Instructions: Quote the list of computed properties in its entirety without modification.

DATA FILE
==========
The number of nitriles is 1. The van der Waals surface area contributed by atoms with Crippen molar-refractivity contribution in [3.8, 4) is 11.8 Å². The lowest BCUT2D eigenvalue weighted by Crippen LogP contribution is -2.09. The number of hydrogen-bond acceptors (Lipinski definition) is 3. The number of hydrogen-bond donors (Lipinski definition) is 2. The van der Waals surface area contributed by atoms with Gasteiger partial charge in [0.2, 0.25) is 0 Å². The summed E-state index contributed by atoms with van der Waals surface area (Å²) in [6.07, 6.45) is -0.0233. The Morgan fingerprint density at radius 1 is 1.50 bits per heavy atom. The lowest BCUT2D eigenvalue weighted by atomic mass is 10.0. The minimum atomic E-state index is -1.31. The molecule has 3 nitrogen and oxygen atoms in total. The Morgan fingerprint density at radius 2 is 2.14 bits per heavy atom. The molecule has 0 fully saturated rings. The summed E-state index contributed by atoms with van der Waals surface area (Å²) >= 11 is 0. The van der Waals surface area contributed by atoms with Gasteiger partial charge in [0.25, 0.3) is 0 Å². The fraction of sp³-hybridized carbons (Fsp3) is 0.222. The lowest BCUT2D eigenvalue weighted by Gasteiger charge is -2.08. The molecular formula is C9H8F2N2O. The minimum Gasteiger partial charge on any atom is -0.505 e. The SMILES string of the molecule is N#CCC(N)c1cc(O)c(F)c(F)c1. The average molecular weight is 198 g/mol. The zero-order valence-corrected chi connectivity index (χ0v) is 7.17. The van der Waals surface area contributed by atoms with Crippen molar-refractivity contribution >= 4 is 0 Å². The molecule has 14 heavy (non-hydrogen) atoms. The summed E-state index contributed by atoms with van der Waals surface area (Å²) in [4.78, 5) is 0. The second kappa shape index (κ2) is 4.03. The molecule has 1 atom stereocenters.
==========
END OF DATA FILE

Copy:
The number of nitriles is 1. The van der Waals surface area contributed by atoms with Crippen molar-refractivity contribution in [3.8, 4) is 11.8 Å². The lowest BCUT2D eigenvalue weighted by Crippen LogP contribution is -2.09. The number of hydrogen-bond acceptors (Lipinski definition) is 3. The number of hydrogen-bond donors (Lipinski definition) is 2. The van der Waals surface area contributed by atoms with Gasteiger partial charge in [0.2, 0.25) is 0 Å². The summed E-state index contributed by atoms with van der Waals surface area (Å²) in [6.07, 6.45) is -0.0233. The Morgan fingerprint density at radius 1 is 1.50 bits per heavy atom. The lowest BCUT2D eigenvalue weighted by atomic mass is 10.0. The minimum atomic E-state index is -1.31. The molecule has 3 nitrogen and oxygen atoms in total. The Morgan fingerprint density at radius 2 is 2.14 bits per heavy atom. The molecule has 0 fully saturated rings. The summed E-state index contributed by atoms with van der Waals surface area (Å²) >= 11 is 0. The van der Waals surface area contributed by atoms with Gasteiger partial charge in [0.25, 0.3) is 0 Å². The fraction of sp³-hybridized carbons (Fsp3) is 0.222. The lowest BCUT2D eigenvalue weighted by Gasteiger charge is -2.08. The molecular formula is C9H8F2N2O. The minimum Gasteiger partial charge on any atom is -0.505 e. The SMILES string of the molecule is N#CCC(N)c1cc(O)c(F)c(F)c1. The average molecular weight is 198 g/mol. The zero-order valence-corrected chi connectivity index (χ0v) is 7.17. The van der Waals surface area contributed by atoms with Crippen molar-refractivity contribution >= 4 is 0 Å². The molecule has 14 heavy (non-hydrogen) atoms. The summed E-state index contributed by atoms with van der Waals surface area (Å²) in [4.78, 5) is 0. The second kappa shape index (κ2) is 4.03. The molecule has 1 atom stereocenters.